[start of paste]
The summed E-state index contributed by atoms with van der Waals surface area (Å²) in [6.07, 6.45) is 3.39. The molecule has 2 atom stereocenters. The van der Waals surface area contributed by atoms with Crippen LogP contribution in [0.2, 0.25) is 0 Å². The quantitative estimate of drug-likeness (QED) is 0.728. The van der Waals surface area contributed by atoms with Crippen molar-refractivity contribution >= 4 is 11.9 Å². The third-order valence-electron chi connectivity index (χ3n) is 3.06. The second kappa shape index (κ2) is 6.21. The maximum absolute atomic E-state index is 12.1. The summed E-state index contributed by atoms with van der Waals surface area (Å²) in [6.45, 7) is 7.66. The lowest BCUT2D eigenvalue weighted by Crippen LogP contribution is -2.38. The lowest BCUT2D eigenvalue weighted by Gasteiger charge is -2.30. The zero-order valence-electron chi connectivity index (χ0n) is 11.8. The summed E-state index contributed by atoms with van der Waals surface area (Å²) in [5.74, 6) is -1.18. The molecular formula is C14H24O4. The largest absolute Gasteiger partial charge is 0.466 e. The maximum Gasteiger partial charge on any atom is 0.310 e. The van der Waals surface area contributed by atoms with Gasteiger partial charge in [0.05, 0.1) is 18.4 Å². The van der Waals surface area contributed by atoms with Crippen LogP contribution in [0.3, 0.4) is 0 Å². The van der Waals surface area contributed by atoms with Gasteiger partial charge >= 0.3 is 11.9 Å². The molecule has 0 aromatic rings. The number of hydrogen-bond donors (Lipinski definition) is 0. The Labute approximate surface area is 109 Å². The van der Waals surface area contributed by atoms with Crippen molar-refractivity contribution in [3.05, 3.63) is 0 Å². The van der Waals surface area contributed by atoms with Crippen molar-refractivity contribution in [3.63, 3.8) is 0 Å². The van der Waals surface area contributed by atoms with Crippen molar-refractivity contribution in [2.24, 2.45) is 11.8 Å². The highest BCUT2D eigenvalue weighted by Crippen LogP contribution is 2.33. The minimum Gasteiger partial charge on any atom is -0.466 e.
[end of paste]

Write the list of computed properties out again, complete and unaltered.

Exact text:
The summed E-state index contributed by atoms with van der Waals surface area (Å²) in [6.07, 6.45) is 3.39. The molecule has 2 atom stereocenters. The van der Waals surface area contributed by atoms with Crippen LogP contribution in [0.2, 0.25) is 0 Å². The quantitative estimate of drug-likeness (QED) is 0.728. The van der Waals surface area contributed by atoms with Crippen molar-refractivity contribution >= 4 is 11.9 Å². The third-order valence-electron chi connectivity index (χ3n) is 3.06. The second kappa shape index (κ2) is 6.21. The maximum absolute atomic E-state index is 12.1. The summed E-state index contributed by atoms with van der Waals surface area (Å²) in [6.45, 7) is 7.66. The lowest BCUT2D eigenvalue weighted by Crippen LogP contribution is -2.38. The lowest BCUT2D eigenvalue weighted by Gasteiger charge is -2.30. The zero-order valence-electron chi connectivity index (χ0n) is 11.8. The summed E-state index contributed by atoms with van der Waals surface area (Å²) in [5.74, 6) is -1.18. The molecular formula is C14H24O4. The largest absolute Gasteiger partial charge is 0.466 e. The maximum Gasteiger partial charge on any atom is 0.310 e. The van der Waals surface area contributed by atoms with Gasteiger partial charge in [0.05, 0.1) is 18.4 Å². The van der Waals surface area contributed by atoms with Crippen LogP contribution in [0.3, 0.4) is 0 Å². The van der Waals surface area contributed by atoms with Gasteiger partial charge >= 0.3 is 11.9 Å². The molecule has 0 aromatic rings. The number of hydrogen-bond donors (Lipinski definition) is 0. The Labute approximate surface area is 109 Å². The van der Waals surface area contributed by atoms with Crippen molar-refractivity contribution in [3.05, 3.63) is 0 Å². The van der Waals surface area contributed by atoms with Crippen molar-refractivity contribution in [3.63, 3.8) is 0 Å². The van der Waals surface area contributed by atoms with Crippen molar-refractivity contribution in [2.24, 2.45) is 11.8 Å². The highest BCUT2D eigenvalue weighted by Crippen LogP contribution is 2.33. The minimum Gasteiger partial charge on any atom is -0.466 e.